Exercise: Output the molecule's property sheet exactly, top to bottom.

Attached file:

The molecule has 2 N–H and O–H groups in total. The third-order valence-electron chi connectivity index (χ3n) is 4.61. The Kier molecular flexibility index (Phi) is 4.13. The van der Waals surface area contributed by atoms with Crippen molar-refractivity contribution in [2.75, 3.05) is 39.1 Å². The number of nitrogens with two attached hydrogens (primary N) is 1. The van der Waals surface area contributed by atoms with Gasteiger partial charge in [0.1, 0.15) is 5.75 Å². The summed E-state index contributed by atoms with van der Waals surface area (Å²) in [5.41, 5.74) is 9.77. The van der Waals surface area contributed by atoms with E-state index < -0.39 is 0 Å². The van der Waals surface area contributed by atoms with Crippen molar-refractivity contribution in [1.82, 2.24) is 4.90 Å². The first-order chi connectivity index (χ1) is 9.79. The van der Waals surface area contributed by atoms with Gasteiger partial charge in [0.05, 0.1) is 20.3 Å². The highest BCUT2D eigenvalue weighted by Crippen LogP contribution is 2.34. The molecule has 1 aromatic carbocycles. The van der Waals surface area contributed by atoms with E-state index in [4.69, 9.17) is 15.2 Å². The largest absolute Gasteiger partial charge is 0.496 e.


The molecule has 2 N–H and O–H groups in total. The third-order valence-electron chi connectivity index (χ3n) is 4.61. The Kier molecular flexibility index (Phi) is 4.13. The van der Waals surface area contributed by atoms with Crippen molar-refractivity contribution in [2.75, 3.05) is 39.1 Å². The number of nitrogens with two attached hydrogens (primary N) is 1. The van der Waals surface area contributed by atoms with Gasteiger partial charge in [0.1, 0.15) is 5.75 Å². The summed E-state index contributed by atoms with van der Waals surface area (Å²) in [5.41, 5.74) is 9.77. The van der Waals surface area contributed by atoms with E-state index < -0.39 is 0 Å². The van der Waals surface area contributed by atoms with Crippen molar-refractivity contribution in [1.82, 2.24) is 4.90 Å². The first-order chi connectivity index (χ1) is 9.79. The van der Waals surface area contributed by atoms with Gasteiger partial charge in [0.05, 0.1) is 20.3 Å². The highest BCUT2D eigenvalue weighted by Crippen LogP contribution is 2.34. The molecule has 1 aromatic carbocycles. The van der Waals surface area contributed by atoms with E-state index in [4.69, 9.17) is 15.2 Å². The largest absolute Gasteiger partial charge is 0.496 e.